The new historical movie Luther takes us to the history-making moment when the Catholic Church no longer had a monopoly on the Christian faith in Europe. As it said at the end of the movie, Martin Luther affected the politics, economics, as well as religion of the continent.
Joseph Fiennes pulls off an Oscar-calibre performance as Martin Luther. His portrail of the conflict within was outstanding. We see the tortured soul dealing with salvation, damnation, and temptation. His thrashing and yelling at the devil reminds me of Smegal in the second Lord of the Rings movie. Peter Ustinov played Luther’s benefactor, Prince Fredrick. He did a great job with great wit and a keen use of subtle facial features. The settings and costumes were gorgeous. The mud, dirt, and heavy clothing reminds you that this is set in the 16th Century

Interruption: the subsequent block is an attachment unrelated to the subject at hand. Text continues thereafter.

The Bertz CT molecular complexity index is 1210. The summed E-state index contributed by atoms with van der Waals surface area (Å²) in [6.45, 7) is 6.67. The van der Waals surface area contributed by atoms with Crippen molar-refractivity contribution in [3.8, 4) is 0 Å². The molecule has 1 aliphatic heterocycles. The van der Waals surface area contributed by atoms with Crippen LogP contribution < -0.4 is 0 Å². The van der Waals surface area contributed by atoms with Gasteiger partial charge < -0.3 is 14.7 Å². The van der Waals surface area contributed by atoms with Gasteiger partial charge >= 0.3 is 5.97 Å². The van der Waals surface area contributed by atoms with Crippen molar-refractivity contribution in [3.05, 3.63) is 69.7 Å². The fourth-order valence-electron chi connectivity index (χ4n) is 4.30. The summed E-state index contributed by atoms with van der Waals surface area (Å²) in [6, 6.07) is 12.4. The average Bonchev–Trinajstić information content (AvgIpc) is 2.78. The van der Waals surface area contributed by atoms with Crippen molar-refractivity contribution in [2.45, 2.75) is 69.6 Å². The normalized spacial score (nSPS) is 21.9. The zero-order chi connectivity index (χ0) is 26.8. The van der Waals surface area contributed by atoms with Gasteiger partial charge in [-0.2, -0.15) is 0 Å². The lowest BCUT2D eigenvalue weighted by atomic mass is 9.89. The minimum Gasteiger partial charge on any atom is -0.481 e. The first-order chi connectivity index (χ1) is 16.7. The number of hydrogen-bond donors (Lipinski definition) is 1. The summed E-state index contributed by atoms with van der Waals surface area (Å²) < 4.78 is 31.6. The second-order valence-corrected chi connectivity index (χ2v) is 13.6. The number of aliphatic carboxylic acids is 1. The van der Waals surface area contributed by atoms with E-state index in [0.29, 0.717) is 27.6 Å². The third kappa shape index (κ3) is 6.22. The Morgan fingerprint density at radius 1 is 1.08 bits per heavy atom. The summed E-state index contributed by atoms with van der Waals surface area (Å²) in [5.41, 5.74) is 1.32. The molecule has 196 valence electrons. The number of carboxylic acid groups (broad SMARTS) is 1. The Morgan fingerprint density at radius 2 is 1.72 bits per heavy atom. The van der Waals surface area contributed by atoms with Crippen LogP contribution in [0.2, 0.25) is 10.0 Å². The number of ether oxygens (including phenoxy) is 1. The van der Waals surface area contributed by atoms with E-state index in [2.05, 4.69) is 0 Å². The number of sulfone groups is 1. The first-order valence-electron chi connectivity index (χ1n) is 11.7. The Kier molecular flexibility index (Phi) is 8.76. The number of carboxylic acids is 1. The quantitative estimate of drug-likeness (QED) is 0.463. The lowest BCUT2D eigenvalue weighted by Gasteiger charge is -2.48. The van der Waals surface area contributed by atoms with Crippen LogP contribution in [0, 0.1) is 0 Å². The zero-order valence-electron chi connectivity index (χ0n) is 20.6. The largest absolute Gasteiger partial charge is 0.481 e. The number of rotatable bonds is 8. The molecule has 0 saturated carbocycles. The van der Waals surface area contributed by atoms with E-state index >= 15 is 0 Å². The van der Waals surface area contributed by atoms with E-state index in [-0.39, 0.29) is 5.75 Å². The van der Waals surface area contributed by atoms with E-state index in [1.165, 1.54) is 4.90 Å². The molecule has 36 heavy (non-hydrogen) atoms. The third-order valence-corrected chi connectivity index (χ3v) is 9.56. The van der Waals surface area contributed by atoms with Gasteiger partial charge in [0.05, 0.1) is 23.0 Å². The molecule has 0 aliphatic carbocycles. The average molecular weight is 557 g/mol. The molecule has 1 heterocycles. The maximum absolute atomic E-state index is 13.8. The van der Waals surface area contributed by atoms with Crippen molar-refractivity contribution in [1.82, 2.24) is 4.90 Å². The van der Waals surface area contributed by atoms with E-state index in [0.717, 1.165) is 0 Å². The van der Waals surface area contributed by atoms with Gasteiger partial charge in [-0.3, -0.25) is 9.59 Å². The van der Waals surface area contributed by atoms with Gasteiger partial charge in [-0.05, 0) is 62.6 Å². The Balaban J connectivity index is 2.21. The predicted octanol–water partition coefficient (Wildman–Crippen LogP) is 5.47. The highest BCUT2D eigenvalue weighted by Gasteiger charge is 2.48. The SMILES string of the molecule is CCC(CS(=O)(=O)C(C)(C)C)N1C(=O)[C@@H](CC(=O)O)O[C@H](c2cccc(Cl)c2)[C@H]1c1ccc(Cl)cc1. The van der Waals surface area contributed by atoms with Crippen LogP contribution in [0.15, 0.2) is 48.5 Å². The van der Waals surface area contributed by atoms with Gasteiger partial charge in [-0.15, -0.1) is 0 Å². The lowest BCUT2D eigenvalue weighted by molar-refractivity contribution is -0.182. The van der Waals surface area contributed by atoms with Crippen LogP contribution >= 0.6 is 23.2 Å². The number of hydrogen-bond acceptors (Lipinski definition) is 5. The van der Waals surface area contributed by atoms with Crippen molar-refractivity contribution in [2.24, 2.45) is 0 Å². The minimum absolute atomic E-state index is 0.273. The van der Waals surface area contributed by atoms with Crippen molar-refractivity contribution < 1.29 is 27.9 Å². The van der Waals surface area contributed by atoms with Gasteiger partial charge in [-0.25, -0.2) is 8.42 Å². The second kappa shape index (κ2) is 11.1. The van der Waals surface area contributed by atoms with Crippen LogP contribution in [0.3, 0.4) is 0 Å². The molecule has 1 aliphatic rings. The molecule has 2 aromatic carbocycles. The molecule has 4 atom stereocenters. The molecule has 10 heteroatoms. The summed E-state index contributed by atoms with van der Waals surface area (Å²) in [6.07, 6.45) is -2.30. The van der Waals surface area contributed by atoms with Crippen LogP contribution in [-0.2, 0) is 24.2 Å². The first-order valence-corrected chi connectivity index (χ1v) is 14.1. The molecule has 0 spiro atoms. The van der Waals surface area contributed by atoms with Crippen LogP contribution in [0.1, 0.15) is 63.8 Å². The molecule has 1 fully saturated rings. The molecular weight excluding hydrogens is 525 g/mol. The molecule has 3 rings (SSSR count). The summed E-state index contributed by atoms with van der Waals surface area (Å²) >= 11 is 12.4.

As a historical epic we do get to see what effect Luther’s ideas had on Germany. Peasants took his rejection of Roman authority to heart and revolted. Luther was appalled and asked the ruling princes to put down the revolt. The princes also used Luther’s Reformation as a means to oppose Charles, the Holy Roman Emperor. Roger Ebert does make a good point that there wasn’t enough description of the political background of the time. Attempts were made by characters like Pope Leo X to mention the Turks were threatening Vienna, but more could have been done.
Catholics probably won’t be too fond of this movie. Rome is called a “sewer” where priests sleep with prostitutes and commerce (in the form of indulgences) was more important than spirituality.
I’d love this movie to get some Oscar consideration. Fiennes and Ustinov shine; and Jonathan Firth, who plays Cardinal Aleandro, makes for a sly, cunning adversary. I wouldn’t go so far as to say Luther should get best-picture consideration. It’s too much of a morality play where all the characters are either good or bad. What Luther is is a story of man challenging the most powerful institution of his time and winning. As that, this is a fine movie.